Probation Officers Await Fate Budget May Slash 400-500 State Jobs

By Pfankuch, Thomas B. | The Florida Times Union, November 3, 2001 | Go to article overview

Probation Officers Await Fate Budget May Slash 400-500 State Jobs


Pfankuch, Thomas B., The Florida Times Union


Byline: Thomas B. Pfankuch, Times-Union staff writer

TALLAHASSEE -- Just how many criminals can one probation officer keep on the straight and narrow?

About 70, perhaps? Right now, each Florida probation officer is responsible on average for about that many small-time offenders in a system already stressed by several years of position cuts and and steady increases in the number of people on probation.

But how about 130 criminals? Or 140? No way, probation officers and union officials say.

At that ratio, they say, small-time crooks can run the streets unchecked and evolve into big-time convicts. Families that relied on advice and counseling from probation officers will have to deal with problems on their own.

But that new ratio is likely if Gov. Jeb Bush signs a budget proposal passed by lawmakers this week that includes drastic cuts in the state probation officer program. A proposed cut of $18.5 million from the community corrections program in the Department of Corrections could lead to the estimated elimination of 400 to 500 of the state's 2,300 front-line probation officers who monitor the activities of nearly 150,000 people on probation.

"Someone will end up hurt or even murdered because all these people will be out there virtually unsupervised," said David Murrell, executive director of the Police Benevolent Association that represents probation officers. "The remaining probation officers just can't physically keep tabs on all those people."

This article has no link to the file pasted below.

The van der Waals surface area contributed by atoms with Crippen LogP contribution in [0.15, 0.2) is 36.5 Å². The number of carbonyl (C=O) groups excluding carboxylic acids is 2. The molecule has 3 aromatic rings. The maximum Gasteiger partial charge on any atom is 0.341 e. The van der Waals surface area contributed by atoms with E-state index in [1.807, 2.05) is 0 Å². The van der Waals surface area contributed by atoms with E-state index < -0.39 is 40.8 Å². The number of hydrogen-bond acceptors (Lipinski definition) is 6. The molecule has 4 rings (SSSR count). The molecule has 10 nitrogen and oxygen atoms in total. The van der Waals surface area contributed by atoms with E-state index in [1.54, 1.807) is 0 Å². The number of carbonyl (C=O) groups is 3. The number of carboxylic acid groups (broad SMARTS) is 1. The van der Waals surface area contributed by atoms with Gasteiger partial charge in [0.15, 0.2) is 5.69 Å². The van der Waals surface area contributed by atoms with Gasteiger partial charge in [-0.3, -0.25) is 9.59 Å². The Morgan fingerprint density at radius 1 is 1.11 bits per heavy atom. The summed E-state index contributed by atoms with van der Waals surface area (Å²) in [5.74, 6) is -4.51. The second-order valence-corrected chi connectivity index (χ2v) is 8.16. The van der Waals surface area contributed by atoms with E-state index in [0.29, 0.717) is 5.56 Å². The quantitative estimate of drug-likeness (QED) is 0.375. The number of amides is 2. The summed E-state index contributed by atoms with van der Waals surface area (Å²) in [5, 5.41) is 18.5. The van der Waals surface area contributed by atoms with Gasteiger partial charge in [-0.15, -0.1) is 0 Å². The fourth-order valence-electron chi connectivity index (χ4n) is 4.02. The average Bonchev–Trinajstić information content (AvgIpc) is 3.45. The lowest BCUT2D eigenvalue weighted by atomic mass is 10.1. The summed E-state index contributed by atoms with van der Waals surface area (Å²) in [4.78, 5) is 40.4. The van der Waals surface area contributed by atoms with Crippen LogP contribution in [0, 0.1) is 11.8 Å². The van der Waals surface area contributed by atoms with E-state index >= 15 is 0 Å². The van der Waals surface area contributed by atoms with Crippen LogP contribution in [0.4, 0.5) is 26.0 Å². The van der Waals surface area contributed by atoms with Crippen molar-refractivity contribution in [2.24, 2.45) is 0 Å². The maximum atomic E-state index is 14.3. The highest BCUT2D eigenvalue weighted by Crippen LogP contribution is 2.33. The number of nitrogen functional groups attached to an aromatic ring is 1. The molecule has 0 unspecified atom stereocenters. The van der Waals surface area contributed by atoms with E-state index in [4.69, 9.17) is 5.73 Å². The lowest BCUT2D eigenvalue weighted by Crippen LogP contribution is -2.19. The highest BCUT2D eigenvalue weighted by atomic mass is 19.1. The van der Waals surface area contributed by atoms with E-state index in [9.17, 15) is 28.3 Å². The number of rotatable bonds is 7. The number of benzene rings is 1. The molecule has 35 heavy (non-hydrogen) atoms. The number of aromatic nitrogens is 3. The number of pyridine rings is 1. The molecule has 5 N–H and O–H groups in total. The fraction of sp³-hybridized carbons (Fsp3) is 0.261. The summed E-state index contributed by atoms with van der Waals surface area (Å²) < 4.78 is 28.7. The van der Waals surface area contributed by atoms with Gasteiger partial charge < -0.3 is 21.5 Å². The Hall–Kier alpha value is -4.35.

Beyond the immediate threat to public safety caused by the cuts, union officials say the cuts could cause a long-term, potentially far more expensive problem in the state criminal justice system.

Gil Fortner, a 22-year Panhandle probation officer who is president of the Police Benevolent Association, said a thinly stretched probation system could cause judges in Florida to lose faith in the ability of the probation system to monitor small-time criminals. In that scenario, Fortner said, judges could begin sending more borderline criminals to prison to make sure the public is safe.

That, he said, could cost the state a bundle because while it costs the state $2.50 a day to monitor a probationer, it costs $35 a day to house a prison inmate.

"If the judges lose confidence in us, they'll send more people to prison," Fortner said.

Most of the people supervised by probation officers have been sentenced for crimes a judge feels do not warrant a prison sentence. The proposed budget cuts would not affect probation officers who oversee the state's most serious drug dealers, sex offenders and former prison inmates.

The cuts to the probation program are part of a series of criminal justice cuts made during the Legislature's attempt to balance the state's budget by cutting $800 million in a nine-day special session that ended this week. Juvenile justice programs and the probation program were the hardest hit.

The Department of Corrections as a whole has seen drastic cuts in the past three years, including $180 million and 4,000 jobs shaved already, said Sterling Ivey, spokesman for the prison system.

The probation system also lost 165 probation officers in July as part of this year's state budget that had its own set of criminal justice cuts. …

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